Given this continuity of roster and leadership, what brought the Bad Boy epoch to a close? Two things, really. One was the ascendancy of Jordan, who in tandem with Scottie Pippen became simply too good for anyone to beat. In retrospect, given that we now basically accept MJ as the greatest hoops player ever, it seems inevitable that he'd gather all titles unto himself, but at the time it was anything but. In fact, many of the same criticisms that people level at LeBron James today were, in the late ‘80s, directed at Jordan: he's just a stat-generating machine who can't carry a team to the highest level, he's too selfish, he's unduly preoccupied with being a corporate pitchman, he'll never win a ring, and so on. Whether LeBron, in tandem with Dwyane Wade, will transcend the established NBA ruling class as MJ did and usher in a new era is an open question. But Laker fans who've already written him off - and there are many - should keep in mind that LeBron today is more than two years younger than Jordan was when he captured his first ring.

The second cause of the Bad Boy decline is even more straightforward: they got old. In the 1987-88 season their average player age, weighted by playing time (i.e., their "effective age"), was 28.3 years, right at the sweet spot for a professional athlete's prime. When Jordan and the Bulls swept them out of the conference finals in the spring of 1991, thus ending their three-peat campaign, the Pistons' effective age had climbed to 31.3 years. At the moment only two NBA teams have effective ages above 31: the Dallas Mavericks and the Los Angeles Lakers. In fact, the Lakers' four-year aging curve is quite similar to what the Pistons experienced from 1987 to 1991.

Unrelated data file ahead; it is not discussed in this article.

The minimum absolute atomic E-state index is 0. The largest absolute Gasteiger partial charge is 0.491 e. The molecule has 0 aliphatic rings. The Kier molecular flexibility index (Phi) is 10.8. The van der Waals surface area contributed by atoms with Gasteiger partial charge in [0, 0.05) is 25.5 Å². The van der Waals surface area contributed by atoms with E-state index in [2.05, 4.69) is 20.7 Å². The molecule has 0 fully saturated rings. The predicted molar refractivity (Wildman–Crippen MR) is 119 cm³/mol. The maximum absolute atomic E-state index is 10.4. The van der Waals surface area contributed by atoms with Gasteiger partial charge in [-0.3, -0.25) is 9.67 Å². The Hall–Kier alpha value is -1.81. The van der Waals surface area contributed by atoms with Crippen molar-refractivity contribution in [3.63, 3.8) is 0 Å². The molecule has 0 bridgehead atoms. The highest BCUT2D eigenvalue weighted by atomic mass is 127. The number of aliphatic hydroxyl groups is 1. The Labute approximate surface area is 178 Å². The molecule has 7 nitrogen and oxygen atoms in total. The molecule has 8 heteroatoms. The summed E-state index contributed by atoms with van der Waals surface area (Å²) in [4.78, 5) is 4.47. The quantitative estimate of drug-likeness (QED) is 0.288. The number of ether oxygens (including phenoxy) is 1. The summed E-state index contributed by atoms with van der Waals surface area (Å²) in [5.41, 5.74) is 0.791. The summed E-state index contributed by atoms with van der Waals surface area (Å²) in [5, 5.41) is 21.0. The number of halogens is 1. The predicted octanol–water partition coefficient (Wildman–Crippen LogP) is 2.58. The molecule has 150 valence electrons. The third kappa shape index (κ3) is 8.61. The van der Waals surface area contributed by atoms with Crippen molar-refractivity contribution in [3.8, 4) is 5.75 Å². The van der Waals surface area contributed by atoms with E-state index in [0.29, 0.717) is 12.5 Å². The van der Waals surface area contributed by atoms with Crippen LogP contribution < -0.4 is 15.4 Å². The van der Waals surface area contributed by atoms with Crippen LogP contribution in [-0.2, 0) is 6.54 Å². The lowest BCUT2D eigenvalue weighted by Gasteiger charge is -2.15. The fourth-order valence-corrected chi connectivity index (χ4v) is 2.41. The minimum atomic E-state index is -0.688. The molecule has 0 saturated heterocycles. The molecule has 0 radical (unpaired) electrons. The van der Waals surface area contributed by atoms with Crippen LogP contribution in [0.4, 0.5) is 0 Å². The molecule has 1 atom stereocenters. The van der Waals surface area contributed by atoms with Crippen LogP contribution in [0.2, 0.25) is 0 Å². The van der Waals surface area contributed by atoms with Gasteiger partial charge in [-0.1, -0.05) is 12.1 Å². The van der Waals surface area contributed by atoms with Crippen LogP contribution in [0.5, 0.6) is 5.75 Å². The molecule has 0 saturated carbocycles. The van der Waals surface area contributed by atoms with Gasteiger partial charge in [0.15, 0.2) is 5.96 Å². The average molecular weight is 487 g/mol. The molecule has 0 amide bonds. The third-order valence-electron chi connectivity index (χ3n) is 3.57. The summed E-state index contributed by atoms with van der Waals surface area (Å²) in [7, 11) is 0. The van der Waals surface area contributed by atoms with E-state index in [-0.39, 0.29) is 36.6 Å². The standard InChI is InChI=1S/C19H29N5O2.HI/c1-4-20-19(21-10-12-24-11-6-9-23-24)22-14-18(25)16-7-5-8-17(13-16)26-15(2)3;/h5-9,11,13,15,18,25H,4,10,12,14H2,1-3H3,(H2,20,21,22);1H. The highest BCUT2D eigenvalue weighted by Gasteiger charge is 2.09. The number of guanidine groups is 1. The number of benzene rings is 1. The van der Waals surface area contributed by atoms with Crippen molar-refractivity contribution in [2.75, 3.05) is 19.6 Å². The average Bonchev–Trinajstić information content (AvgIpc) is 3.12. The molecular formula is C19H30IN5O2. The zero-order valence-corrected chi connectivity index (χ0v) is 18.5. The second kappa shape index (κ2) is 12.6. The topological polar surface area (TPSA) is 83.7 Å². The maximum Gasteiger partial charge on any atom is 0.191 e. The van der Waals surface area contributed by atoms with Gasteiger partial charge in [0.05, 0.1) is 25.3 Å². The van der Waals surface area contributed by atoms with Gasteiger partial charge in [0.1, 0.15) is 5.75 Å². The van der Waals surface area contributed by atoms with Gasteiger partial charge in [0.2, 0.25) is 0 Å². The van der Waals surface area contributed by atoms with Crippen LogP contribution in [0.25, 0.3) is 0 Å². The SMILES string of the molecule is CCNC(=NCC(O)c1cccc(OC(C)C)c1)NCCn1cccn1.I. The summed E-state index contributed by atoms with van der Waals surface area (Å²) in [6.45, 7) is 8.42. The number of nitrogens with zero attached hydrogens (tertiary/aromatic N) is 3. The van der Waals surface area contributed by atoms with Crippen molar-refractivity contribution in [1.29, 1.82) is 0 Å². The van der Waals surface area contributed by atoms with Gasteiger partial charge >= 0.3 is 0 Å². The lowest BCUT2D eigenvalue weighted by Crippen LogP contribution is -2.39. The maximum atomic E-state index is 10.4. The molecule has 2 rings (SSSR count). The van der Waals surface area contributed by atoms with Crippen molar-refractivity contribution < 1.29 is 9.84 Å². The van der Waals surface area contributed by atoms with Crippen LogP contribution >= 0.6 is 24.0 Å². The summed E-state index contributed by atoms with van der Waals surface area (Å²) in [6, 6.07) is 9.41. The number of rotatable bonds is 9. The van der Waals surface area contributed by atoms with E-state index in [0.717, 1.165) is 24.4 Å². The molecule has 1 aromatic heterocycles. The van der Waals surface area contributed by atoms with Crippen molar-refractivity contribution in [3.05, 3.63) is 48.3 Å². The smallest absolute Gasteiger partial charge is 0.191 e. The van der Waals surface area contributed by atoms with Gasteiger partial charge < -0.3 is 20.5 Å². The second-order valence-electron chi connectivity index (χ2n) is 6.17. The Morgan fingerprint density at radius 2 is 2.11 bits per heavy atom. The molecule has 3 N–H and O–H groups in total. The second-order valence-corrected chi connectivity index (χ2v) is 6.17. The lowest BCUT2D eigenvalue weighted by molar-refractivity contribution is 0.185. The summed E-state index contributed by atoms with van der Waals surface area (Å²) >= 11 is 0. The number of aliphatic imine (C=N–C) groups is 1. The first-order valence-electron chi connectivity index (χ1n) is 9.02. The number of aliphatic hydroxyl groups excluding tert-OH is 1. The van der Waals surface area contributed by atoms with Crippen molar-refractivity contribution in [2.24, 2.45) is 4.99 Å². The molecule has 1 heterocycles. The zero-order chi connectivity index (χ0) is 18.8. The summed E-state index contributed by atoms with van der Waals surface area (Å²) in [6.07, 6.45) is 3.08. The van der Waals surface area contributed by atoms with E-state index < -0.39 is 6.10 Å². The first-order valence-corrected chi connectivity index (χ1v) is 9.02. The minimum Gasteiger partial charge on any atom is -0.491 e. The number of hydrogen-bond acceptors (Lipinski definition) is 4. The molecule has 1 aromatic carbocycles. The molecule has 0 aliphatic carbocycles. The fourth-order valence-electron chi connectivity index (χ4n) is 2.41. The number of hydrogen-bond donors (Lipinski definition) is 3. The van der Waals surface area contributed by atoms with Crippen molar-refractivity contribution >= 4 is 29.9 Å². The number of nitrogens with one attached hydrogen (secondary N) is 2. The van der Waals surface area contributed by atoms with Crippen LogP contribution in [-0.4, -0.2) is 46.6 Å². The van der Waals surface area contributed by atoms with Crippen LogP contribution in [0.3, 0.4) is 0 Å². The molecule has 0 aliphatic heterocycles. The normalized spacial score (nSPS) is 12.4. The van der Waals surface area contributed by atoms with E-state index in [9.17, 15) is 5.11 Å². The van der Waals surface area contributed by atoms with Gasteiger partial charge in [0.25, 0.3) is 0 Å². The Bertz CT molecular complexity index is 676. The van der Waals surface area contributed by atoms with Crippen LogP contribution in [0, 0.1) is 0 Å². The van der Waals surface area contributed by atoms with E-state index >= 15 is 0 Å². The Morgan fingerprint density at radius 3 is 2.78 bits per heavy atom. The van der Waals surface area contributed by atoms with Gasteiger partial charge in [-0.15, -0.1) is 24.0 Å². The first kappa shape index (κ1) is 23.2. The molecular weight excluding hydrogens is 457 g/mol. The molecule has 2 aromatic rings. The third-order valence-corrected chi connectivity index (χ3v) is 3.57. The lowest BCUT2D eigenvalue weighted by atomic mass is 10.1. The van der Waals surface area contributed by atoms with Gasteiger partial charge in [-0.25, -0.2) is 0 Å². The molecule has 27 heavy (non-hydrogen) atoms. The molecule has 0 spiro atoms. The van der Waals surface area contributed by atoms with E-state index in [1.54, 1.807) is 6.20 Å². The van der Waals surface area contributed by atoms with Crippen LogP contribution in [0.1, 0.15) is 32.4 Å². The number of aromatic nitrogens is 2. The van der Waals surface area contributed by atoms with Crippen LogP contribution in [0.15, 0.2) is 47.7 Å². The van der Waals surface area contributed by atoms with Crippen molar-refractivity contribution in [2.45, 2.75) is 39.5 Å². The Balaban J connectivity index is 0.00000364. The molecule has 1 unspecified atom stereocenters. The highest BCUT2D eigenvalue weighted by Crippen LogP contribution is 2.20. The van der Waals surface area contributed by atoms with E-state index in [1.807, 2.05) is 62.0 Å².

Season

Lakers' Effective Age

2007-08

26.9

2008-09

27.4

2009-10

29.0

2010-11 to date

31.1

The top seven Lakers in minutes played this season are all over 30 years old. And to be honest, the occasions when the team looks long in the tooth are becoming increasingly frequent. They've lost twice to the young and athletic Grizzlies. When Memphis blew them out at Staples on Sunday, a 24-year-old Rudy Gay ran circles around a 31-year-old Ron Artest. On Dec. 10 in Chicago the Lakers were unable to contend with the physical gifts of 22-year-old Derrick Rose. The same problem reared its head against LeBron and Wade on Christmas Day. In San Antonio last week they got torched by the 21-year-old DeJuan Blair. It's apparently a rule of Laker coverage that every loss must be couched in terms of the team's effort and/or Kobe's shot attempts, but evidence is piling up that aging is really the issue.

What befell the '91 Pistons isn't necessarily the fate of the '11 Lakers. As Bradford Doolittle of Basketball Prospectus put it recently, "It seems like every season, there comes a point when we question the Lakers' reign only to see Phil Jackson and Kobe Bryant lead a spirited charge.... I've learned that it doesn't pay to forecast a Lakers demise. I'll believe it when it actually happens." That's pretty much my mindset as well. It's worth remembering, though, that every once in a while a crisis is actually a crisis, and the barbarians you think could never get past the gate are about to enjoy a spirited charge of their own.

Follow Dex on Twitter @dexterfishmore. Some of the effective age stats appearing in this piece are taken from Pro Basketball Prospects 2010-11.